The NCAA is focused on the "student" part of student-athletes.
The association announced on Thursday that it will start giving out money based on athletes' academic accomplishments as opposed to just their success in sports.
The change, which will take effect during the 2019-2020 academic year, will affect Division I schools. Some of the revenue from Division I athletics will be given to schools based on how well their student-athletes perform in terms of graduation rates and other academic metrics.
According to a statement from the NCAA, the money for academics is possible because of a new eight-year $8.8 billion multimedia basketball deal.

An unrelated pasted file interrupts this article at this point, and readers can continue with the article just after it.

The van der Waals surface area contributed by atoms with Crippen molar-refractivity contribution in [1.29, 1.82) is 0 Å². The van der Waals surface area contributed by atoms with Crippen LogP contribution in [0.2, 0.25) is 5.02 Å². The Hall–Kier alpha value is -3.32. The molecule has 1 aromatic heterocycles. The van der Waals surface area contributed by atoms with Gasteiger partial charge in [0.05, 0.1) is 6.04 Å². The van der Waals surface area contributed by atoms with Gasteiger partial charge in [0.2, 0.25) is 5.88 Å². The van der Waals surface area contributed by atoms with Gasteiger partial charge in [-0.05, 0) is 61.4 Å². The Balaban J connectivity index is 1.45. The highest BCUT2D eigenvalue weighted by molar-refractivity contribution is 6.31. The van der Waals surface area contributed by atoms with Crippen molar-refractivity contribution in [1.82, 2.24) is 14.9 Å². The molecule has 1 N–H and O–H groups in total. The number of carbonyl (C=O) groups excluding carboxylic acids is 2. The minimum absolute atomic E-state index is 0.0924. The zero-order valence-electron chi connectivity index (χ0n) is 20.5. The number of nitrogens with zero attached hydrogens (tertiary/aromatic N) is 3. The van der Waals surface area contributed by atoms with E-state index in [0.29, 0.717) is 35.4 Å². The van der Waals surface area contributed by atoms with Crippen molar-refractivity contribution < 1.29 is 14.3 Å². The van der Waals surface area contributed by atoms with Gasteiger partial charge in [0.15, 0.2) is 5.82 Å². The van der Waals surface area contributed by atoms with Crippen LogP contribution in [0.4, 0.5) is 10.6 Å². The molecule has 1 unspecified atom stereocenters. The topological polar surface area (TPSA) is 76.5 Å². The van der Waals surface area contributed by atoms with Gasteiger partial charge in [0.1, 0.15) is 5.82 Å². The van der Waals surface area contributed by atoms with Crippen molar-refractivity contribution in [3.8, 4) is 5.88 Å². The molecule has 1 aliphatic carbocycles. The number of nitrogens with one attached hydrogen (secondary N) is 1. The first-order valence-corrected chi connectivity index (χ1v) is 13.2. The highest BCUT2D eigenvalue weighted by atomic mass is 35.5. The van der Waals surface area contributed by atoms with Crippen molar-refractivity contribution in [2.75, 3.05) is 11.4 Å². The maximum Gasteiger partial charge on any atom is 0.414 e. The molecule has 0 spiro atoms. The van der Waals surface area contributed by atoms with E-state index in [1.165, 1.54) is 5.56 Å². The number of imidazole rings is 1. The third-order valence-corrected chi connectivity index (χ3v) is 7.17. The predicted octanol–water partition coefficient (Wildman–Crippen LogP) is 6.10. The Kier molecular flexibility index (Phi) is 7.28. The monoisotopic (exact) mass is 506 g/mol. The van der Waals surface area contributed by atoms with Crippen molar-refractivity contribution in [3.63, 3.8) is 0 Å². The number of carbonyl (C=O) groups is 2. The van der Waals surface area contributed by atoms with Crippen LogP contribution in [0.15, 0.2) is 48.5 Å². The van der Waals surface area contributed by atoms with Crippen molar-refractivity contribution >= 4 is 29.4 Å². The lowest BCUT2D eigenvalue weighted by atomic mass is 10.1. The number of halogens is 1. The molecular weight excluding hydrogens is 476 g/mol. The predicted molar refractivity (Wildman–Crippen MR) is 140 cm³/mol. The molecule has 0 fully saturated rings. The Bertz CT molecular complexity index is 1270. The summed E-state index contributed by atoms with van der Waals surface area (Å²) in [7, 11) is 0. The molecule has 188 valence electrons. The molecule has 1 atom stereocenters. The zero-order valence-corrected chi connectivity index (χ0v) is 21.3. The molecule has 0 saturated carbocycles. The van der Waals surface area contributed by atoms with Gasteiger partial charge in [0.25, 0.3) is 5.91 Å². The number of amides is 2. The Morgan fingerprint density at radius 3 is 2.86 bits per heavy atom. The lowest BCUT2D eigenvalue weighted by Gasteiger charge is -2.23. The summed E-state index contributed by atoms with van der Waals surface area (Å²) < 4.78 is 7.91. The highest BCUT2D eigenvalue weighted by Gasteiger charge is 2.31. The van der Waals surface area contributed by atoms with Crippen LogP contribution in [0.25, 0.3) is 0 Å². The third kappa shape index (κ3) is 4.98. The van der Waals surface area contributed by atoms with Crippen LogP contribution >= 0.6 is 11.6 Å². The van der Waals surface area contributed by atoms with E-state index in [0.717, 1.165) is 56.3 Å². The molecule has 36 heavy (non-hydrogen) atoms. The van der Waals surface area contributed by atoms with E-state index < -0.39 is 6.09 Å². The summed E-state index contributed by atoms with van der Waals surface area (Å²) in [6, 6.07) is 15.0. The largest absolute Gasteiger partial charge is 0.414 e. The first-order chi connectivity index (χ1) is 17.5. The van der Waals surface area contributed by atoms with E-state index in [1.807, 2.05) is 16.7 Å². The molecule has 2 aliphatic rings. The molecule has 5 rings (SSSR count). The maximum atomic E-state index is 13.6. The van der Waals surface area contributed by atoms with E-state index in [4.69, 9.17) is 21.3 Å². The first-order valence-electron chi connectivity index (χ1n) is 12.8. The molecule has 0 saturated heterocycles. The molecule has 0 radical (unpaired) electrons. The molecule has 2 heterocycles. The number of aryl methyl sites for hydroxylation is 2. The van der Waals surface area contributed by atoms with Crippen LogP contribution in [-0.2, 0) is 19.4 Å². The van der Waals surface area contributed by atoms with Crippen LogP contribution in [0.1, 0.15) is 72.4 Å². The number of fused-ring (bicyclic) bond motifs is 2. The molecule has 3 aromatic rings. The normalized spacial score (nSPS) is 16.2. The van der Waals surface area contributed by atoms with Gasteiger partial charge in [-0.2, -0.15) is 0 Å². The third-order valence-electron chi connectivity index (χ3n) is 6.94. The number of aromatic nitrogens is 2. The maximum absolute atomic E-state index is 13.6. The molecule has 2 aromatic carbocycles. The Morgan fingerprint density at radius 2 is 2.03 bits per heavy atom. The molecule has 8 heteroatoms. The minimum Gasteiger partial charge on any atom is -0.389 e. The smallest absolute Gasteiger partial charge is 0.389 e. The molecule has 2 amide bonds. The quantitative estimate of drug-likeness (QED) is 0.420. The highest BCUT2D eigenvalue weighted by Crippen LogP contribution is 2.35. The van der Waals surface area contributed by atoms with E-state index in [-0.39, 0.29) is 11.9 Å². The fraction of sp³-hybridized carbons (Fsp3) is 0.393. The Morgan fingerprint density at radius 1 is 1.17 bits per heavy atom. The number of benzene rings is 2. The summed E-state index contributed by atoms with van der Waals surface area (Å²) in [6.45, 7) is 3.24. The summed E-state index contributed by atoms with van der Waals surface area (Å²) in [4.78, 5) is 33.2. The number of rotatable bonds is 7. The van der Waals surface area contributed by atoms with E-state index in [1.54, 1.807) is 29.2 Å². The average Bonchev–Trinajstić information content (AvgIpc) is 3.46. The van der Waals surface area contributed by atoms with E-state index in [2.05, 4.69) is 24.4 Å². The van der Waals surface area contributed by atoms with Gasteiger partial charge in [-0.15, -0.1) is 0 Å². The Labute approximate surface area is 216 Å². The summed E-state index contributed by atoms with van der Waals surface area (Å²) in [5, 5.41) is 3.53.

In April, the NCAA extended its March Madness TV deal through 2032 with CBS and Turner, which is owned by Time Warner (. (CNNMoney is also owned by Time Warner.) )
The contract will mean about $1.1 billion per year -- a $330 million increase from the previous deal.
During the first six years of the new deal, 75% of the $330 million will go toward funding the new academic rewards.
The money will be given to athletic conferences and there are no restrictions on how it can be spent. So while the money is given as a reward for strong academics, it can be spent on athletics.
The new academic program will tap into only a small portion of the revenue that the NCAA makes basketball and other sports each year.
"This landmark change benefits schools at which student-athletes succeed academically and graduate," NCAA President Mark Emmert said.
In the past, the NCAA has given money to schools who need help with academics, but rewarding success is new.
Part of the goal of the new revenue distribution was to "encourage academic improvement" and make the money accessible to a wide array of schools.